Right now though, the resurgence is upon us. For instance, have you found yourself watching re-runs of your favorite shows instead of starting something new, or joining online watch parties like the Goonies virtual reunion (the absolute best film ever)? Yes, there’s a practical side to this with a lack of new content available, but it’s also our emotional side clinging to what we know. With ‘best-of’s’ of the Superbowl, Olympics, and festivals (did you know that never-shown-before sets from Glastonbury will be released to mark what would have been the legendary UK event’s 50th anniversary?), not only are we reminding ourselves of joyful times, but it brings together a sense of community as they are shared moments we can all talk about and place in context of pre-COVID life.

And it’s not just consumers being fed this content. We are actively making these choices – for example in April Spotify saw a 54% increase in listeners making nostalgic-themed playlists, as well as an uptick in the share of listening to music from the ’50s, ’60s, ’70s, and ’80s, and in the same month the #MeAt20 trend took off on social media, allowing cross-generational commentary on how our fashion, hair, and make-up has changed over the years.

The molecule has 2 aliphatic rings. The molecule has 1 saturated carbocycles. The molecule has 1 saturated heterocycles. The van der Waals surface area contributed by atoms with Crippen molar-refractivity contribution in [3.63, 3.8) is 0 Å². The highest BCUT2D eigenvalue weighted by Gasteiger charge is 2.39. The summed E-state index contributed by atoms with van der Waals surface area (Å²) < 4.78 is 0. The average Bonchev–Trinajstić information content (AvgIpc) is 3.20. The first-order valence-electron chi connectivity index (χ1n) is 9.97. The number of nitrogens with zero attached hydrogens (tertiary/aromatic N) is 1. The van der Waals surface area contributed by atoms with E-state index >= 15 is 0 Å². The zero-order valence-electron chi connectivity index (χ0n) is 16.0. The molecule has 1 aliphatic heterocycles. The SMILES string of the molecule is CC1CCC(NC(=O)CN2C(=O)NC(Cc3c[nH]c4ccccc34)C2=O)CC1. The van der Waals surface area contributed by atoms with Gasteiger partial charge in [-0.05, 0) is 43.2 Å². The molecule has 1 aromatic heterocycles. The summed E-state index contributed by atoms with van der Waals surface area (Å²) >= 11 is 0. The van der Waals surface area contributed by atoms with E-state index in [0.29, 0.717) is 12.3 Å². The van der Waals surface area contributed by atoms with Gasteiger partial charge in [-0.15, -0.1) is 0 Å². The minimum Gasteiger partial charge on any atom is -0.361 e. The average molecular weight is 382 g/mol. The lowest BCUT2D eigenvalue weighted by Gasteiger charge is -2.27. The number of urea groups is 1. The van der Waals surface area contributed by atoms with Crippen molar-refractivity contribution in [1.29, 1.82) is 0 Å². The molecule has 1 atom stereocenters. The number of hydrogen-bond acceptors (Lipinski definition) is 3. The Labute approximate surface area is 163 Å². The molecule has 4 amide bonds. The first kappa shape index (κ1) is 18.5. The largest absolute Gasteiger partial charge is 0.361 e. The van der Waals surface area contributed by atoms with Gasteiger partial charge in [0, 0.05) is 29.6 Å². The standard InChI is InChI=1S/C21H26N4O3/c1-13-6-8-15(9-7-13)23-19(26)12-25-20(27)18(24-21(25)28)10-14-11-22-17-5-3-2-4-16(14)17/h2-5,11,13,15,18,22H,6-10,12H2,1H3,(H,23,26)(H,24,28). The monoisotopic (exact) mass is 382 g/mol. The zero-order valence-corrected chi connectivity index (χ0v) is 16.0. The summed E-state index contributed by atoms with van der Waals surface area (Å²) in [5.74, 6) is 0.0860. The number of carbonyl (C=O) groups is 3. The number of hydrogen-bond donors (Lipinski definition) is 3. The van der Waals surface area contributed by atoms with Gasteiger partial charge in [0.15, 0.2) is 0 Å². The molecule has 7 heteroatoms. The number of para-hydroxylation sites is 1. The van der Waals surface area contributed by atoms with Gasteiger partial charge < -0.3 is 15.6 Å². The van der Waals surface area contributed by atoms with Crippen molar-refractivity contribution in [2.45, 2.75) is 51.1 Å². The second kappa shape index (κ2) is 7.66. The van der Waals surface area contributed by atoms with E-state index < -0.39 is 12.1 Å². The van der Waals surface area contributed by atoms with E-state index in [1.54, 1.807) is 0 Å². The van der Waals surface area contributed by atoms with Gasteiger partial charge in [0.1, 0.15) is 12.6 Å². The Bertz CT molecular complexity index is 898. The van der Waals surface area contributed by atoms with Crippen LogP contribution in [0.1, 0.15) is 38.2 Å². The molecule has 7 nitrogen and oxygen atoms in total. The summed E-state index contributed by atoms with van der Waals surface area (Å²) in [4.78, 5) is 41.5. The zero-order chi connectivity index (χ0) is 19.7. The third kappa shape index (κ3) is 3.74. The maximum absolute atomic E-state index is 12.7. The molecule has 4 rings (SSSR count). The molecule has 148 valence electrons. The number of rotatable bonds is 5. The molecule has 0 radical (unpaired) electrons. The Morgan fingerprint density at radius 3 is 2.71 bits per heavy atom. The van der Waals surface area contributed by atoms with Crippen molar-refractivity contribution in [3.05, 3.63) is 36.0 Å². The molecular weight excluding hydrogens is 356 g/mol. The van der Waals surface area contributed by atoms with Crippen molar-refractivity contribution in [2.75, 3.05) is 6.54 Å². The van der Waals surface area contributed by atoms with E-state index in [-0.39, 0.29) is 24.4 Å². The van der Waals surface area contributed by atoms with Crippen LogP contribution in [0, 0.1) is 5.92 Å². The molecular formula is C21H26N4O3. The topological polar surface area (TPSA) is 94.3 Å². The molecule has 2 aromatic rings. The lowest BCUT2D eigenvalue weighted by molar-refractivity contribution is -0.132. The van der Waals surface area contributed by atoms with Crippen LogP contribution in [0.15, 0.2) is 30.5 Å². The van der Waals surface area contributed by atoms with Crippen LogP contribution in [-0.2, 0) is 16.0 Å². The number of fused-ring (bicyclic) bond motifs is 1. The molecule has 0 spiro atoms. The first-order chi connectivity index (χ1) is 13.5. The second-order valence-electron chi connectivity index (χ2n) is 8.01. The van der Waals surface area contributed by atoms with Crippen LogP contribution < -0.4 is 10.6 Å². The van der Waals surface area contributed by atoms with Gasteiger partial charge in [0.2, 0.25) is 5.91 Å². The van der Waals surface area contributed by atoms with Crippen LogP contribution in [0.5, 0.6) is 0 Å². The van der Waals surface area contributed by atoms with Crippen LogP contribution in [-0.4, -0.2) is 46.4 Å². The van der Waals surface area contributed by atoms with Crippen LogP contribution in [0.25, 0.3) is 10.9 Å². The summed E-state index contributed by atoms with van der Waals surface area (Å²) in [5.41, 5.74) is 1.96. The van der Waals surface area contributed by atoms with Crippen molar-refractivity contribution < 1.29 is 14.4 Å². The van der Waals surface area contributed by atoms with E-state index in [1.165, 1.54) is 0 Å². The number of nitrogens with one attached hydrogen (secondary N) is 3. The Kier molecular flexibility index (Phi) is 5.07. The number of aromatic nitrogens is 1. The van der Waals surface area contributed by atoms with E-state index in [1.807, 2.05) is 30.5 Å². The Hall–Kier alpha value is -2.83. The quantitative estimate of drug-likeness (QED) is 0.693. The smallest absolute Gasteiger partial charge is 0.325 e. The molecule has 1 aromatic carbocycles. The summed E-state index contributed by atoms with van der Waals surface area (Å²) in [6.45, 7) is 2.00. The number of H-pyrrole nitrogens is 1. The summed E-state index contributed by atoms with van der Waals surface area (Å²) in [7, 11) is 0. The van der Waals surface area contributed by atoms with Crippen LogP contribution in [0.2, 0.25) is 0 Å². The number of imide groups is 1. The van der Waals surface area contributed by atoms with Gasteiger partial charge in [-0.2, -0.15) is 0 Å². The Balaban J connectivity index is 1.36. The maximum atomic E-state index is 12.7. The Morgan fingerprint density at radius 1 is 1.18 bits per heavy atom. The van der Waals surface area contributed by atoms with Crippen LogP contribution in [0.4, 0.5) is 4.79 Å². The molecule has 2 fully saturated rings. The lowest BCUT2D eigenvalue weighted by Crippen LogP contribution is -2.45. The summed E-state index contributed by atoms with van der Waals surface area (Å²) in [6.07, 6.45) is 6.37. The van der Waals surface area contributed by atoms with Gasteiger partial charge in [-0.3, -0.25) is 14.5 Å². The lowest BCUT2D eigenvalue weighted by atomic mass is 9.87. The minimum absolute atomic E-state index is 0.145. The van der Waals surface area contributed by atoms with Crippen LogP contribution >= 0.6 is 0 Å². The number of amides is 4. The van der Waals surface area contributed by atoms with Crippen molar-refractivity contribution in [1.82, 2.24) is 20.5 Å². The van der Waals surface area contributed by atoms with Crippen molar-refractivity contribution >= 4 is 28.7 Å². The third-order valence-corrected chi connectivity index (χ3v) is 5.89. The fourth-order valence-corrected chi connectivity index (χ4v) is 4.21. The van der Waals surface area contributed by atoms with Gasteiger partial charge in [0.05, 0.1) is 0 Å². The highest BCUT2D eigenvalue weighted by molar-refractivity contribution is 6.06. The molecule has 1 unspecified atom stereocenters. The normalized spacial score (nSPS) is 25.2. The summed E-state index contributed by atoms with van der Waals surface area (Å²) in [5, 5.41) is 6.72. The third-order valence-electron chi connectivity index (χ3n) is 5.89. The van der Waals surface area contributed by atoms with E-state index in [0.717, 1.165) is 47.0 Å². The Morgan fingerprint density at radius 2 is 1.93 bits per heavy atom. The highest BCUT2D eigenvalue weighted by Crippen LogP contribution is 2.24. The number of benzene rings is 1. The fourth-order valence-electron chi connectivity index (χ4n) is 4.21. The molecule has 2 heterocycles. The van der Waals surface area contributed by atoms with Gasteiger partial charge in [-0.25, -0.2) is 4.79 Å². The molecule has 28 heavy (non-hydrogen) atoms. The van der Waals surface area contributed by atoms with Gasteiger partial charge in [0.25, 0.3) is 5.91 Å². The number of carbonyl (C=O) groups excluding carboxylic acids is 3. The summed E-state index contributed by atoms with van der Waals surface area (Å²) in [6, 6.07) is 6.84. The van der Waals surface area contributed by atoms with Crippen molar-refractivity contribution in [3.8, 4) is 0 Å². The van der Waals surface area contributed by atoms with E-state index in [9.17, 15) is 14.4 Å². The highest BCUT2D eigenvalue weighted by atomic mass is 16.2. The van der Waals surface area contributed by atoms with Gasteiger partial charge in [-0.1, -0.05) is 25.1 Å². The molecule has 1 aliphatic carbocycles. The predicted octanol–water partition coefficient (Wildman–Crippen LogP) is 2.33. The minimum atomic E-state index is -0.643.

So it’s clear that nostalgia can pull on your heart strings and be a good ‘in’ to keep your brand relevant. But whether that’s the route you want to go down or you have another compelling content approach, the question at the moment is how do you stand out without showing insensitivity to the current crisis?

Story telling

In any great marketing campaign, there should always be a clear strategy that links what you have to offer, to what your customers want. However, as channels have become amplified, that clarity has got a bit muddled, and we’ve ended up in an unbelievability crisis. There’s so much talk, that consumers have lost faith in who to trust – after analysing over 126,000 stories tweeted by 3 million users over more than 10 years, an MIT study concluded that “the truth simply cannot compete with hoax and rumor.”